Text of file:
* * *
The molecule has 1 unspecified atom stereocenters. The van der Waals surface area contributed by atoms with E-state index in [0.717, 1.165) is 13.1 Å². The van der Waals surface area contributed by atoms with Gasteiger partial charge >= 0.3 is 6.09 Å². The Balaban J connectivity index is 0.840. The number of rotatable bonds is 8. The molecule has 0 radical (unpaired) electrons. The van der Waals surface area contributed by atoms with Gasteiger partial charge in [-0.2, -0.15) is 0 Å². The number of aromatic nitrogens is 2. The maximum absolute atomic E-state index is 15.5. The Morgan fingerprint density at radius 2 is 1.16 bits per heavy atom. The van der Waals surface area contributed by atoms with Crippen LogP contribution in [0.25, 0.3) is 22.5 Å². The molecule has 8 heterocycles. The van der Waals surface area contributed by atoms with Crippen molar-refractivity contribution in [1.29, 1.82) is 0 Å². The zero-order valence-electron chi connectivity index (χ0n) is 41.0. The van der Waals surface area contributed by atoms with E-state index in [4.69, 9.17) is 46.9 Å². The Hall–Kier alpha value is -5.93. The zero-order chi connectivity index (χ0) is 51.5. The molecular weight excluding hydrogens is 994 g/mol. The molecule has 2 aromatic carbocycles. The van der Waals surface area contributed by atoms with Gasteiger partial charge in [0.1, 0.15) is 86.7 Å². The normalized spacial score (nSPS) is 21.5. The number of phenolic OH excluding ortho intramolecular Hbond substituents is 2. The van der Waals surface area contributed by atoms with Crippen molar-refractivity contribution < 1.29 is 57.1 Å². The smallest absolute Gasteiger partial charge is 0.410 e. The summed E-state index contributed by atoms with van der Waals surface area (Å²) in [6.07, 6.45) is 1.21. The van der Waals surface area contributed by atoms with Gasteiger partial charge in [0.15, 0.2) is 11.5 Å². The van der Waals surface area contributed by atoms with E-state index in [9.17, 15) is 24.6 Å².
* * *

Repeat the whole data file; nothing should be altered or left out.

The molecule has 1 unspecified atom stereocenters. The van der Waals surface area contributed by atoms with E-state index in [0.717, 1.165) is 13.1 Å². The van der Waals surface area contributed by atoms with Gasteiger partial charge >= 0.3 is 6.09 Å². The Balaban J connectivity index is 0.840. The number of rotatable bonds is 8. The molecule has 0 radical (unpaired) electrons. The van der Waals surface area contributed by atoms with Gasteiger partial charge in [-0.2, -0.15) is 0 Å². The number of aromatic nitrogens is 2. The maximum absolute atomic E-state index is 15.5. The Morgan fingerprint density at radius 2 is 1.16 bits per heavy atom. The van der Waals surface area contributed by atoms with Crippen LogP contribution in [0.25, 0.3) is 22.5 Å². The molecule has 8 heterocycles. The van der Waals surface area contributed by atoms with Crippen molar-refractivity contribution in [1.29, 1.82) is 0 Å². The zero-order valence-electron chi connectivity index (χ0n) is 41.0. The van der Waals surface area contributed by atoms with E-state index in [4.69, 9.17) is 46.9 Å². The Hall–Kier alpha value is -5.93. The zero-order chi connectivity index (χ0) is 51.5. The molecular weight excluding hydrogens is 994 g/mol. The molecule has 2 aromatic carbocycles. The van der Waals surface area contributed by atoms with Gasteiger partial charge in [0.1, 0.15) is 86.7 Å². The normalized spacial score (nSPS) is 21.5. The number of phenolic OH excluding ortho intramolecular Hbond substituents is 2. The van der Waals surface area contributed by atoms with Crippen molar-refractivity contribution < 1.29 is 57.1 Å². The smallest absolute Gasteiger partial charge is 0.410 e. The summed E-state index contributed by atoms with van der Waals surface area (Å²) in [6.07, 6.45) is 1.21. The van der Waals surface area contributed by atoms with Gasteiger partial charge in [0.15, 0.2) is 11.5 Å². The van der Waals surface area contributed by atoms with E-state index in [9.17, 15) is 24.6 Å².